Monotype create Noto for Google: An open-source typeface family for all the world’s languages
Noto is one of the largest typographic projects ever undertaken; more than five years in the making, covering over 800 languages with over 100 writing scripts (some never digitised before), each with a harmonious look and feel.
Tofo is the nickname used to describe the blank boxes that appear when a computer or site lacks font support for a particular character. The ambitious brief from Google to Monotype of “no more tofu” which gave rise to the type family’s name.
“Our goal for Noto has been to create fonts for our devices, but we’re also very interested in keeping information alive,” he adds. “When it comes to some of the lesser-used languages, or even the purely academic or dead languages, we think it’s really important to preserve them.” Bob Jung, Google internationalization expert.
Rising to this enormous challenge Monotype coordinated an intense research effort, partnering with researchers, designers, linguists, cultural experts and project managers around the world.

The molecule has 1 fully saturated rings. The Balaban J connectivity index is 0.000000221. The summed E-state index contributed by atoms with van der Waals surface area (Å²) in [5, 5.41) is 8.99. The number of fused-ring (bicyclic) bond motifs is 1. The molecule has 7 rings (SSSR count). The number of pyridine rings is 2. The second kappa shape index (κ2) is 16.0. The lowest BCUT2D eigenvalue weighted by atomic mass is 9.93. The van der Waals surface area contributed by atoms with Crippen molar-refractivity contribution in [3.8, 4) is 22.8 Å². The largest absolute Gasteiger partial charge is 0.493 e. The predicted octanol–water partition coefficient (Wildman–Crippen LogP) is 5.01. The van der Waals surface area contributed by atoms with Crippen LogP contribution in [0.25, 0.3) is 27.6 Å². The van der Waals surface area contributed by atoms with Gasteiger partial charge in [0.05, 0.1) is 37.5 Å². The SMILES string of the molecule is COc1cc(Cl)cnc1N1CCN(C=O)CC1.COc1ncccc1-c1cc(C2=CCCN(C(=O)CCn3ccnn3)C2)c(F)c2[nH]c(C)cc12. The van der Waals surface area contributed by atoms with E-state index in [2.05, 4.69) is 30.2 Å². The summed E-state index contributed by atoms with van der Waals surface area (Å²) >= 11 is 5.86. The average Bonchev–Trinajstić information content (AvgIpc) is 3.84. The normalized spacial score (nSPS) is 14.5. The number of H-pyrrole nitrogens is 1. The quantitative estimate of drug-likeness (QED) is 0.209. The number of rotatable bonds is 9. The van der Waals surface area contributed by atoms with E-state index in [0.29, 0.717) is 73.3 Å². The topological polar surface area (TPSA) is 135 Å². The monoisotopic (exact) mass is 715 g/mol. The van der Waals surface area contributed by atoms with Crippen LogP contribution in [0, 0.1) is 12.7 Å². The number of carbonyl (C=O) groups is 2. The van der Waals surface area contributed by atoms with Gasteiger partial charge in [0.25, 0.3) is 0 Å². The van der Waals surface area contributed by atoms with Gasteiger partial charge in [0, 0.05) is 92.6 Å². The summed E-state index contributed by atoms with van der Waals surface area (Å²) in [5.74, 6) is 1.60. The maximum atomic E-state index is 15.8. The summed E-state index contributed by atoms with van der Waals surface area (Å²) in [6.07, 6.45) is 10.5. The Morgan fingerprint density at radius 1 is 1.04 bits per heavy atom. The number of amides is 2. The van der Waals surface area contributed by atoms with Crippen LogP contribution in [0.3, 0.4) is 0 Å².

The more obscure scripts required significant research to ensure the scripts adhered to their traditions and rules. Experts were consulted and direct feedback was sought from communities using the scripts.
For the Tibetan face, Monotype conducted in-depth research into a vast library of writings and then enlisted the help of Buddhist monks to critique the font and make adjustments to the design.
Sketches for Adlam (left) and Tibetan (right)
Not only will the breadth of languages covered by Noto expand the availability of information to more readers and preserve rare writing systems, the typeface is also “a digital workhorse”. It powers the text shown across Android and Chrome devices and importantly because it has been released as a suite of open source fonts it can be used any where.